Book Review — Reckless: Henry Kissinger’s Responsibility for the Tragedy in Vietnam

Reckless: Henry Kissinger’s Responsibility for the Tragedy in Vietnam by Robert K. Brigham is a study of Kissinger’s role in the Vietnam peace process. Brigham, Shirley Ecker Boskey Professor of History and International Relations, joined the Vassar faculty in 1994. He is a specialist on the history of US foreign policy, particularly the Vietnam War.

For students of international relations, Kissinger is a powerhouse. He is often credited with creating the modern Realist Theory that opposed the Wilsonian Idealist position. Kissinger is also responsible for volumes of work on historical foreign policy. American policy in most situations has been driven by the realist model. A notable exception is the first Gulf War where a where a large coalition worked together extending beyond traditional allies. The inconclusive results of that conflict seemed to further instill the realist theory as America’s policy.

Kissinger is also known for his tough stance against North Vietnam and the relentless bombings. What is new in Brigham’s book is a clearer role of Kissinger’s involvement with the Vietnam peace process. Brigham shows a Kissinger that is unsure, untrusting, and secretive. He blocks others including Secretary of State Rogers and Secretary of Defense Laird. Both men had experience and the people under them to help settle the peace. Kissinger explained to Oriana Fallaci that he was a lone cowboy and that was admired in America. Kissinger believed only he knew what it took to end the war and worked against anyone who he disagreed with or would steal his spot.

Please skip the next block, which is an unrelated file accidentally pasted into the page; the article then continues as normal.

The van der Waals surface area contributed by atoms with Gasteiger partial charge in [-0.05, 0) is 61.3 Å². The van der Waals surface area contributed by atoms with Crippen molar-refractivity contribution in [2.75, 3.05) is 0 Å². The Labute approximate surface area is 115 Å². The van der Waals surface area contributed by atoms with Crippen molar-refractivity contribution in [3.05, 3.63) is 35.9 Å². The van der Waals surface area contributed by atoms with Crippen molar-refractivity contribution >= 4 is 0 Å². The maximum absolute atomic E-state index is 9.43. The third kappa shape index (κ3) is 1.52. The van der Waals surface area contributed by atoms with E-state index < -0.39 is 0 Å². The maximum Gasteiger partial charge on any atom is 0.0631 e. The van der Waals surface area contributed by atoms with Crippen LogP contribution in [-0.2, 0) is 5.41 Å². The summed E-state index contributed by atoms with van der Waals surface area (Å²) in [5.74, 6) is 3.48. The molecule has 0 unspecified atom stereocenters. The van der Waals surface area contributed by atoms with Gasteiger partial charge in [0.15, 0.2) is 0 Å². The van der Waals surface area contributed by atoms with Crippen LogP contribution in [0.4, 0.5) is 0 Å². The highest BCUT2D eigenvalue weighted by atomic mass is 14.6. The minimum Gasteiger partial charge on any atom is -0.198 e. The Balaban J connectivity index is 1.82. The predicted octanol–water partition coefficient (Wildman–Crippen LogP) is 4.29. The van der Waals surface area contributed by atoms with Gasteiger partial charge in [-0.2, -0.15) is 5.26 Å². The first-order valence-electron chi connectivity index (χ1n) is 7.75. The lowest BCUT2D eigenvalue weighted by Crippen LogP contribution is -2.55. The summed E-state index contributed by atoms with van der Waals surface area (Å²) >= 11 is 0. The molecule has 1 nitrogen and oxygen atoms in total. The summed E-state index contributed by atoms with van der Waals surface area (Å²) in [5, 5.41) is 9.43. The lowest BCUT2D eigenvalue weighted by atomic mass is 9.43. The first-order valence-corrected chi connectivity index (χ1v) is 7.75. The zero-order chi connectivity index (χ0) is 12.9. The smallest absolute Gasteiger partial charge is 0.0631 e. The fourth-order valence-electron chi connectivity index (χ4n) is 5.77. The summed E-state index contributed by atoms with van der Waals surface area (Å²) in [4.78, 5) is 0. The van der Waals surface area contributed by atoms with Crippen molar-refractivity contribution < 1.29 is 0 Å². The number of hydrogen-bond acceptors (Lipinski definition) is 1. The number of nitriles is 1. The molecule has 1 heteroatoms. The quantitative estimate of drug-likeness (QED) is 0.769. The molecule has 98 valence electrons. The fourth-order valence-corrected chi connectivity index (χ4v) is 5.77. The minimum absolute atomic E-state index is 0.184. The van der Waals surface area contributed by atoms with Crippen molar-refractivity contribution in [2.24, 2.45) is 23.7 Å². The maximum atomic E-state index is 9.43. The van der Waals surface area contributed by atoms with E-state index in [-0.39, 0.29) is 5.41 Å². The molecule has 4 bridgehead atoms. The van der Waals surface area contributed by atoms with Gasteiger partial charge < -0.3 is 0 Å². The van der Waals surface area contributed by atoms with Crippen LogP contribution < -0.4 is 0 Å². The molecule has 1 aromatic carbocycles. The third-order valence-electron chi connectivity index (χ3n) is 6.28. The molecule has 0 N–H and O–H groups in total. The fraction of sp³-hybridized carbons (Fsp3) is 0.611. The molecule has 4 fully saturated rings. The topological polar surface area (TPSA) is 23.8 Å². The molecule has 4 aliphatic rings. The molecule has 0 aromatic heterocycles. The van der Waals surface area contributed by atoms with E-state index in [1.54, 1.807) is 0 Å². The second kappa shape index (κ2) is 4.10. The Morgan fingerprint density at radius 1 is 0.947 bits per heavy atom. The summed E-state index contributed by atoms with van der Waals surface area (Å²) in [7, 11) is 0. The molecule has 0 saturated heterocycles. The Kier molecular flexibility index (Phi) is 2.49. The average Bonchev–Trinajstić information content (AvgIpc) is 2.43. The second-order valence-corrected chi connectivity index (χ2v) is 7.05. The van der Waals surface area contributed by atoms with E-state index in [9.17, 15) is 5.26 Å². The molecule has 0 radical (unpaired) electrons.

Forty-five years after the direct involvement of US troops in the war, new information is coming to light. Kissinger has written volumes of information on the war and his role. His works secure his place a statesman, but there is more too it. Brigham makes the comment:

Like the internet, Kissinger provides huge amounts of apparent information, not all of it reliable. He’s a conspiratorially minded theorist, and he often wanders far from the facts.

Reckless shows the costs and dangers of a “lone cowboy” running foreign policy.  Although Kissinger thought back channels would provide a faster solution, our country had the channels for open communication and the bureaucracy that is not driven by ambition or personal emotions.  Kissinger was very much like Nixon needing to be in charge and untrusting of almost everyone.  He believed that his intelligence and America’s military might could provide all of America’s solutions in Vietnam.  However, he lacked the understanding that the Vietnamese had been fighting outside powers since 1887 and were not about to give up.  Reckless tells the story of hubris and failure in contrast to the polished history written the subject himself.

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